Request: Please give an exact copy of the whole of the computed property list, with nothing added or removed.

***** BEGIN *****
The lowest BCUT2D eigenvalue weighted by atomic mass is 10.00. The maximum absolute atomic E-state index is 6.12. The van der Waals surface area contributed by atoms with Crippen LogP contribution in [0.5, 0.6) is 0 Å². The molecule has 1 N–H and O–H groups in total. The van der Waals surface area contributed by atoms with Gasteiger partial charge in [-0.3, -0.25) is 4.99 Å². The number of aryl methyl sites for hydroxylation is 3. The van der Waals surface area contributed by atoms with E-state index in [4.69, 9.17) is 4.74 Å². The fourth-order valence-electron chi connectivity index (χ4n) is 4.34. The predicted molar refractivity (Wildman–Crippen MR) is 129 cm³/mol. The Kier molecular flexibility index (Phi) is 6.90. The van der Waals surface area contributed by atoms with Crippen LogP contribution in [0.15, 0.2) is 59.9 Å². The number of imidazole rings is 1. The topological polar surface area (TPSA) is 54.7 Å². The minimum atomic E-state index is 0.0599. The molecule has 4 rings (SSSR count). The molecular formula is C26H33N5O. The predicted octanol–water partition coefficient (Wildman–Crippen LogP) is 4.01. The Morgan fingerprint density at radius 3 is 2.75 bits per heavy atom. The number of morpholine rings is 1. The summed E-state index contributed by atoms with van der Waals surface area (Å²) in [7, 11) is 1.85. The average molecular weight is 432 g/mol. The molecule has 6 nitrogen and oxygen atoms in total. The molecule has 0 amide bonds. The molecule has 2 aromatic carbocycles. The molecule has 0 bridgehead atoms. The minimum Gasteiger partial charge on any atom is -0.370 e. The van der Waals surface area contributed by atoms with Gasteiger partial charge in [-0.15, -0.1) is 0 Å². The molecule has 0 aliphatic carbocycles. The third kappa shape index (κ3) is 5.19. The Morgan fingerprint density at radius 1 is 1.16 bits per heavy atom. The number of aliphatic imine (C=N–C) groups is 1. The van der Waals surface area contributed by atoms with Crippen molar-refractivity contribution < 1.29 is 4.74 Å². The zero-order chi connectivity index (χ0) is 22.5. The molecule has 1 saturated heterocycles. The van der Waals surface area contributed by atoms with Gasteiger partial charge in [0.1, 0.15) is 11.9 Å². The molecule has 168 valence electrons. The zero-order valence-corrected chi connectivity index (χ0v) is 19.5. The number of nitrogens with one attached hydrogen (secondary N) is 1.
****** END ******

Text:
The lowest BCUT2D eigenvalue weighted by atomic mass is 10.00. The maximum absolute atomic E-state index is 6.12. The van der Waals surface area contributed by atoms with Crippen LogP contribution in [0.5, 0.6) is 0 Å². The molecule has 1 N–H and O–H groups in total. The van der Waals surface area contributed by atoms with Gasteiger partial charge in [-0.3, -0.25) is 4.99 Å². The number of aryl methyl sites for hydroxylation is 3. The van der Waals surface area contributed by atoms with E-state index in [4.69, 9.17) is 4.74 Å². The fourth-order valence-electron chi connectivity index (χ4n) is 4.34. The predicted molar refractivity (Wildman–Crippen MR) is 129 cm³/mol. The Kier molecular flexibility index (Phi) is 6.90. The van der Waals surface area contributed by atoms with Crippen LogP contribution in [0.15, 0.2) is 59.9 Å². The number of imidazole rings is 1. The topological polar surface area (TPSA) is 54.7 Å². The minimum atomic E-state index is 0.0599. The molecule has 4 rings (SSSR count). The molecular formula is C26H33N5O. The predicted octanol–water partition coefficient (Wildman–Crippen LogP) is 4.01. The Morgan fingerprint density at radius 3 is 2.75 bits per heavy atom. The number of morpholine rings is 1. The summed E-state index contributed by atoms with van der Waals surface area (Å²) in [7, 11) is 1.85. The average molecular weight is 432 g/mol. The molecule has 6 nitrogen and oxygen atoms in total. The molecule has 0 amide bonds. The molecule has 2 aromatic carbocycles. The molecule has 0 bridgehead atoms. The minimum Gasteiger partial charge on any atom is -0.370 e. The van der Waals surface area contributed by atoms with Gasteiger partial charge in [-0.15, -0.1) is 0 Å². The molecule has 0 aliphatic carbocycles. The third kappa shape index (κ3) is 5.19. The Morgan fingerprint density at radius 1 is 1.16 bits per heavy atom. The number of aliphatic imine (C=N–C) groups is 1. The van der Waals surface area contributed by atoms with Crippen molar-refractivity contribution < 1.29 is 4.74 Å². The zero-order chi connectivity index (χ0) is 22.5. The molecule has 1 saturated heterocycles. The van der Waals surface area contributed by atoms with Gasteiger partial charge in [0.1, 0.15) is 11.9 Å². The molecule has 168 valence electrons. The zero-order valence-corrected chi connectivity index (χ0v) is 19.5. The number of nitrogens with one attached hydrogen (secondary N) is 1.